Kashmiri Pandits mourn 1990 'genocide' at Raj Ghat, demand closure
Around 50-70 Kashmiri Pandits, including school children, observed a silent protest here on Saturday at Raj Ghat-- the resting place of Mahatma Gandhi -- commemorating the 29th year of their forced exodus from their homeland.
Nearly half a million Kashmiri Pandits were forced out of Kashmir by terrorists and Islamic fanatics in 1990 during a high tide of militancy in the region. Most of the displaced took refuge in Jammu where they lived in camps and many came to the national capital.
Amit Raina, spokesperson of solidarity group "Roots for Kashmir", told IANS: "We are the only community which never indulged in any violence. Even when we were victimised we never resorted to a counter-violence.
"The place for the protest was chosen to imbibe in the next generation the spirit of non-violence. To teach them that the struggle should continue but with a spirit of Mahatma Gandhi."
Asked about their complaints, Raina responded that even after 29 years, not a single FIR has resulted in conviction. He demanded that the exodus be recognised as a genocide, an ethnic cleansing, and a Special Investigation Team be formed to look into the killings.
"The government must understand one thing - that we are not economic migrants. We are victims of a genocide. During the exodus of 1990, 1,386 Kashmiri Pandits were killed, 282 FIRs were filed and none resulted in conviction," he said.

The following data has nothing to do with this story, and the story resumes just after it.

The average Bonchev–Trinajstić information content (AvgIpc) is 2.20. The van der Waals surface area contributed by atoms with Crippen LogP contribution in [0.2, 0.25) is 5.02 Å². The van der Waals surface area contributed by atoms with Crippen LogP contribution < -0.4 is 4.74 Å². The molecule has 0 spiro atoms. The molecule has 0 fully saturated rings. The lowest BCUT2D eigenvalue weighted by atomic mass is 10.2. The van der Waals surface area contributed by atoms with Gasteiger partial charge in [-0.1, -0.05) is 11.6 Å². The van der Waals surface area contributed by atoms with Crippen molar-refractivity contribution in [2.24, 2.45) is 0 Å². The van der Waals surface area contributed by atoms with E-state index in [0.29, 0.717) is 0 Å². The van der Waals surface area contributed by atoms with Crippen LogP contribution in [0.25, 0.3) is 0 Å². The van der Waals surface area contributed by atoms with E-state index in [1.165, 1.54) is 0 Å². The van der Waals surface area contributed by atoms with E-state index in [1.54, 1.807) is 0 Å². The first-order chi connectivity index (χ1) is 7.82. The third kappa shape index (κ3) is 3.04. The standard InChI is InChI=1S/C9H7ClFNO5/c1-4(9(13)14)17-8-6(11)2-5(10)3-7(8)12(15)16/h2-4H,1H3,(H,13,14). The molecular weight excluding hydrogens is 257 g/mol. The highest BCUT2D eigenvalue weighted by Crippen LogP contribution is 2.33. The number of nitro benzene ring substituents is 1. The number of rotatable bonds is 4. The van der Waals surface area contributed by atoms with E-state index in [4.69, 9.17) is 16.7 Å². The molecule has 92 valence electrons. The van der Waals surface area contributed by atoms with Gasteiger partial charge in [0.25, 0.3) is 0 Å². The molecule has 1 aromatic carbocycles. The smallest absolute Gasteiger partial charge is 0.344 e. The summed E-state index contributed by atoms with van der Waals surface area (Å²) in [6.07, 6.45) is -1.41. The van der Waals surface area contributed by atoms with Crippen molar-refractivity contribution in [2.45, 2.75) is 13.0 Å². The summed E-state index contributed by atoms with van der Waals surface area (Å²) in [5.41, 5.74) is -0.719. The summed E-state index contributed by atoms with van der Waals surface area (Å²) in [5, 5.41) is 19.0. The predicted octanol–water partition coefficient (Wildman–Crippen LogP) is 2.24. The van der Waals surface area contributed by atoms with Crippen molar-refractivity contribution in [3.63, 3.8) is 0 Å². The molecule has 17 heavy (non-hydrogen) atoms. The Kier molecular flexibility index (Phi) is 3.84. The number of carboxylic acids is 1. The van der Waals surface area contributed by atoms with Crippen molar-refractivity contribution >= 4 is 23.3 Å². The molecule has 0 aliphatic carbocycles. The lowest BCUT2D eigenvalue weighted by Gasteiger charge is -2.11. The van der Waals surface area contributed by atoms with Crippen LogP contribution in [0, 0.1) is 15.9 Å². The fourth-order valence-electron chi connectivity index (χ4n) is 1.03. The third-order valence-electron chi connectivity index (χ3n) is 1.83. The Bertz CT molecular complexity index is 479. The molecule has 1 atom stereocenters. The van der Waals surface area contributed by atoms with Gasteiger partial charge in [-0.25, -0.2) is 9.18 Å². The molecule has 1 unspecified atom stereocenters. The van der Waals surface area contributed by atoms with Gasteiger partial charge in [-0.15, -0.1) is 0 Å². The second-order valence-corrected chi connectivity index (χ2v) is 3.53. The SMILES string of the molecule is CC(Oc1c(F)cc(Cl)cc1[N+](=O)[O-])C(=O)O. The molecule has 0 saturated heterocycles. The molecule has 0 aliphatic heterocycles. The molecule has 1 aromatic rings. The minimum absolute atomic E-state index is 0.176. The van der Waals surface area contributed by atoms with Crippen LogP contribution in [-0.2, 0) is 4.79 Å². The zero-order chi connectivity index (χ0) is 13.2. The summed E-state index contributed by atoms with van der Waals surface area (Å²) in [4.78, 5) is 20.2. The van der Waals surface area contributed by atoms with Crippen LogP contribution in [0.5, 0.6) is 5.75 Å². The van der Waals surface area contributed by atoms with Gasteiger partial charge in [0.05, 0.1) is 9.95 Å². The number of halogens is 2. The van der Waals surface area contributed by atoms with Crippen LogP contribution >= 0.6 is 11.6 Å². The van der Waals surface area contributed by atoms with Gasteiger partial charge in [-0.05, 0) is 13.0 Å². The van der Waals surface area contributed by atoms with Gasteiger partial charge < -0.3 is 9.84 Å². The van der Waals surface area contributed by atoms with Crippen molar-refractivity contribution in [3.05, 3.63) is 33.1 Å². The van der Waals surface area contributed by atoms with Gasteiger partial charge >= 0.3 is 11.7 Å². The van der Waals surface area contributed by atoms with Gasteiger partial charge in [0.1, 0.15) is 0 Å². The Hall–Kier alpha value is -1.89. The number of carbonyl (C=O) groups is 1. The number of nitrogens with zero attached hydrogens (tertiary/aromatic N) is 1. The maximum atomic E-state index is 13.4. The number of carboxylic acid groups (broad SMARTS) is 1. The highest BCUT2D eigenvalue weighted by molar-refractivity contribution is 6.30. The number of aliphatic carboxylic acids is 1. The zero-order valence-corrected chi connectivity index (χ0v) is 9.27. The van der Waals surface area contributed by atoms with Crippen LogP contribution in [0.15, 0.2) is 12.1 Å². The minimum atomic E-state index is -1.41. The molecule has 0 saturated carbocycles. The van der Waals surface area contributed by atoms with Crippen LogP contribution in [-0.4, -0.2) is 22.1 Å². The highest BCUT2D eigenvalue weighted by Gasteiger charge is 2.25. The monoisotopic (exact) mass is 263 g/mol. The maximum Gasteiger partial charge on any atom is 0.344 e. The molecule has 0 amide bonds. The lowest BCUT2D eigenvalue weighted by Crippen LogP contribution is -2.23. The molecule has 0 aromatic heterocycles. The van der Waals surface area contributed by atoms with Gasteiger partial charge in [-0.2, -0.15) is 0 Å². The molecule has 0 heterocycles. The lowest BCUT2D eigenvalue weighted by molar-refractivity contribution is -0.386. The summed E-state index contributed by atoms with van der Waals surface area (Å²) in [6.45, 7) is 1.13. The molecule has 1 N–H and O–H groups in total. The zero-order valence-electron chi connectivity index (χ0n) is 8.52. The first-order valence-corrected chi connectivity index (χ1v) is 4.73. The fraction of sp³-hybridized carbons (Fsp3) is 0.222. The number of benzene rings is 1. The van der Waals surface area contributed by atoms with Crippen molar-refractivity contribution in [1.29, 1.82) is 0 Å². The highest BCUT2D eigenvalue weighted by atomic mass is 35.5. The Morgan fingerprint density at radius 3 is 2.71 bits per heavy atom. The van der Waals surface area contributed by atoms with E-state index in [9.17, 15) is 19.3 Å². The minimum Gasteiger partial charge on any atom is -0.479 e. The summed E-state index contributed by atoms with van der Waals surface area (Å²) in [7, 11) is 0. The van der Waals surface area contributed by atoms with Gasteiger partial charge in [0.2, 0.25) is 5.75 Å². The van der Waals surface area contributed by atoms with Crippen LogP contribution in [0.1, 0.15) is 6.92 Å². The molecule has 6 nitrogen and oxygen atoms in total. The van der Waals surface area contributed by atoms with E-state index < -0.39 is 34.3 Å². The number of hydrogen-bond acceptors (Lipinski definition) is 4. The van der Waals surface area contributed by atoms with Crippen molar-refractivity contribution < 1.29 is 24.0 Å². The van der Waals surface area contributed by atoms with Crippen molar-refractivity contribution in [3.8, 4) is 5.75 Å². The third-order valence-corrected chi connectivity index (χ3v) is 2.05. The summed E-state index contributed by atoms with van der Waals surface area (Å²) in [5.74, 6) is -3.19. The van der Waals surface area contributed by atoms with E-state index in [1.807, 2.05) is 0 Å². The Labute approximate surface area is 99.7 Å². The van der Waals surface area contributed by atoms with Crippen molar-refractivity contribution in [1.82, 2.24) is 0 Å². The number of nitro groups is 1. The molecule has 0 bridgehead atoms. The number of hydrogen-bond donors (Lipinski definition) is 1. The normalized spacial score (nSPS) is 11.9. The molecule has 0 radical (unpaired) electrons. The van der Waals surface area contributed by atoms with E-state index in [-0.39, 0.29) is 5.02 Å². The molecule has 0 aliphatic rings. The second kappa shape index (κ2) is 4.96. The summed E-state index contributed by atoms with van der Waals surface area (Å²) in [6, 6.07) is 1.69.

A Public Interest Litigation (PIL) filed by Raina's group was rejected by a Supreme Court bench headed by Justice J.S. Kheher and Justice D.Y. Chandrachud in 2017, with the contention that the matter was too old to leave any credible evidence.
Raina insisted that when demands can be made for a probe in the death of Netaji Subhas Chandra Bose -- who is believed to have died in a plane crash in 1945 in Taiwan, the cases of those killed during the 1989-90 can also be considered.
Another refugee, who had come to Delhi post the exodus, whether returning back is an option, he told IANS that the "gap has widened too much" between Kashmiris who live there and them.
"The problem is not social but political. What is the point of returning when I will constantly have to live in fear of being attacked or disappearance," Virendra Kachroo said.
"Those who boasted about killing openly like Yasin Malik and Bitta Karate (both of Jammu Kashmir Liberation Front, a separatist group) are still roaming free. In Delhi, there is at least a hope of justice ... who will listen to us there (Kashmir)?
"We need a closure. Not return. We want action against the culprits," he added.-IANS